Marmosets and tamarins (callitrichids) are small platyrrhine monkeys: total lengths range from 40 cm for the Pygmy marmoset Cebuella pygmaea to 75 cm for the Golden lion tamarin Leontopithecus rosalia.The Pygmy marmoset can weigh as little as 120 g. Callitrichids are unique to tropical South America.
About 60 species are recognised, though – as always with extant primates – debate continues as regards which populations should be regarded as ‘species’ or ‘subspecies’.
A dazzling array of manes, silky cats, long, tufted tails, ear tufts, moustaches and other visual display structures decorate their heads and bodies; indeed, the group name ‘Callitrichidae’ means ‘beautiful hair’.
Callitrichids have been extensively studied by primatologists interested in their complex social lives. Monogamy is common, (non-identical) twins are typically produced at a time, and males and females are similarly ornamented.
All members of a social group assist in caring for babies, and fathers are attentive babysitters, even handling newborns the instant they are born. Sexual maturity is reached quickly – typically at about a year in age.
Phylogeny of platyrrhines plotted against a timescale, from Opazo et al. (2006). Saguinus and Leontopithecus are tamarins; Callimico is Goeldi’s monkey; marmosets are represented by Callithrix.
Because the small body size of callitrichids is unusual compared to the majority of other platyrrhine lineages, it has often been supposed that they are dwarfed relative to the ancestral condition (Ford 1980).
The alternative – that they’ve inherited small size directly from ancestral stem-platyrrhines – has also been suggested (Hershkovitz 1977). Goeldi’s monkey Callimico goeldii is unlike other callitrichids in producing single babies and in having three lower molar teeth (as opposed to two), so has sometimes been regarded as a sort of evolutionary intermediate between callitrichids and other platyrrhines.
This view hasn’t been supported by phylogenetic studies, however, since these generally find Goeldi’s monkey to be the sister-taxon to marmosets, not to all other callitrichids (e.g., Canavez et al. 1999, Chaves et al. 1999, Opazo et al. 2006). Tamarins (Saguinus and Leontopithecus) appear to represent a callitrichid ‘grade’ outside the Goeldi’s monkey + marmoset clade (Opazo et al. 2006).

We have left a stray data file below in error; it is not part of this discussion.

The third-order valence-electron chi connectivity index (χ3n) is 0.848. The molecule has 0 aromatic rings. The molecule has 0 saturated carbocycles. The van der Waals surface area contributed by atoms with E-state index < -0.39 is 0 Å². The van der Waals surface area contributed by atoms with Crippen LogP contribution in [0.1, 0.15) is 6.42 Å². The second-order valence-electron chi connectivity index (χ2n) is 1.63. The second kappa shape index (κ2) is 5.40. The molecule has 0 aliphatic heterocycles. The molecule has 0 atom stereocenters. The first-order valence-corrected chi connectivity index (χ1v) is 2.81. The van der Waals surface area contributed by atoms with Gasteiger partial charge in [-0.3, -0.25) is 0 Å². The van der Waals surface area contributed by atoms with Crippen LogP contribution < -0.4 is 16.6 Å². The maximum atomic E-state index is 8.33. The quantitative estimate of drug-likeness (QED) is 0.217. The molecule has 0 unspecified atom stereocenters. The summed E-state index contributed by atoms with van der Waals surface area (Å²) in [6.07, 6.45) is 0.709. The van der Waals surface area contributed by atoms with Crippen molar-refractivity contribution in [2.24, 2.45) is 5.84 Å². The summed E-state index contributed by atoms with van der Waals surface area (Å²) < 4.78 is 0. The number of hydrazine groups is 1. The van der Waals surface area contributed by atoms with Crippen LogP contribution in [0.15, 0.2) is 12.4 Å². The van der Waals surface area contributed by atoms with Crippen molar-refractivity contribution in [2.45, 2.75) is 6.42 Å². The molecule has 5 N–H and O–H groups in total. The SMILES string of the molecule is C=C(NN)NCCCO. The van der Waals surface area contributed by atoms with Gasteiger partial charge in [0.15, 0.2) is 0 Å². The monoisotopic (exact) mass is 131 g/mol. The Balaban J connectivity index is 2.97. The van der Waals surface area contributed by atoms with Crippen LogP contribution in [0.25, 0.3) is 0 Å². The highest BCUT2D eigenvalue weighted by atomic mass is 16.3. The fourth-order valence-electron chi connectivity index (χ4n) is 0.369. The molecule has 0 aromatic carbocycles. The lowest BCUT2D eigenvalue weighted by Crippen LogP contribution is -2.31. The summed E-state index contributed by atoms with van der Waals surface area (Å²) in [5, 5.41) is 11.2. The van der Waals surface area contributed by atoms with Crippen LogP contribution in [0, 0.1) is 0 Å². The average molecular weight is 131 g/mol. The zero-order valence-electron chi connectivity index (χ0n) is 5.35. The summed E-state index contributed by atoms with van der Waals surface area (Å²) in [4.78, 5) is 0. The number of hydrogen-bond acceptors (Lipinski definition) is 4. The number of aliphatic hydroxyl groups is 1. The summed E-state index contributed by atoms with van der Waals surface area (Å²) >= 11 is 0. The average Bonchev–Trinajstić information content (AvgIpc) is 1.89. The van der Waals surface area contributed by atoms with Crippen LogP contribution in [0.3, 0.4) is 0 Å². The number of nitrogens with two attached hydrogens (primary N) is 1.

While most workers have regarded callitrichids as a distinct ‘family’, close to, but separate from, cebid platyrrhines, others have regarded callitrichids as a cebid ‘subfamily’ (hence, Callitrichinae instead of Callitrichidae).
It’s well known that primates have (mostly) switched claws for nails. Callitrichids are unusual in having claws on all digits except the hallux. This has to be an evolutionary reversal, given the ubiquity of nails elsewhere in primates. Further, callitrichids have apical pads on their digits.
These seemingly aren’t used in locomotion and must be leftovers of an original nail-bearing condition (other anatomical features associated with nails are also present, and also seem to be redundant leftovers) (Rosenberger 1977).
These clawed digits are presumably beneficial for a lifestyle that involves speedy, squirrel-like scurrying in the trees as well as vertical clinging. Fruit, plant exudates like gum and latex, and animals including arthropods, snails, frogs and lizards are eaten, with tamarins eating more fruit, and marmosets eating more exudates.
Marmoset dentition is specialised for exudate feeding: in some species the lower incisors are huge and curved, being similar in size to the canines, and with a thick outer layer of enamel. While the upper incisors are hooked into the bark, the lower ones repeatedly gouge into it, opening an oval cavity and thereby allowing the gum, sap or latex to seep out.
Has the small size of these monkeys evolved under selection for arboreal locomotion on small branches? Actually, a list of hypotheses have been invoked to explain the evolution of dwarfism in callitrichids, with extensive predation, a reduced availability of resources and/or ecological niche space, and a need to breed fast and breed young all being suggested as possible forces encouraging the dwarfing process (Ford 1980).
And, once again, so much for a ‘picture of the day’-type post. More primates soon.
Refs – –
Canavez, F. C., Moreira, M. A. M., Simon, F., Parham, P. & Seuanez, H. N. 1999. Phylogenetic relationships of the callitrichinae (Platyrrhini, Primates) based on 2-microglobulin DNA sequences. American Journal of Primatology 48, 225-236.
Chaves, R., Sampaio, I., Schneider, M. P., Schneider, H., Page, S. L. & Goodman, M. 1999. The place of Callimico goeldii in the callitrichine phylogenetic tree: evidence from von willenbrand factor gene intron II sequences. Molecular Phylogenetics and Evolution 13, 392-404.
Ford, S. M. 1980. Callitrichids as phyletic dwarfs, and the place of the Callitrichidae in Platyrrhini. Primates 21, 31-43.
Hershkovitz, P. 1977. Living New World Monkeys (Platyrrhini) with an Introduction to the Primates. Volume 1. University of Chicago Press, Chicago.
Opazo, J. C., Wildman, D. E., Prychitko, T., Johnson, R. M. & Goodman, M. 2006. Phylogenetic relationships and divergence times among New World monkeys (Platyrrhini, Primates). Molecular Phylogenetics and Evolution 40, 274-280.
Rosenberger, A. L. 1977. Xenothrix and ceboid phylogeny. Journal of Human Evolution 6, 461-481.
This story was originally published by Scientific American. Reprinted with permission.
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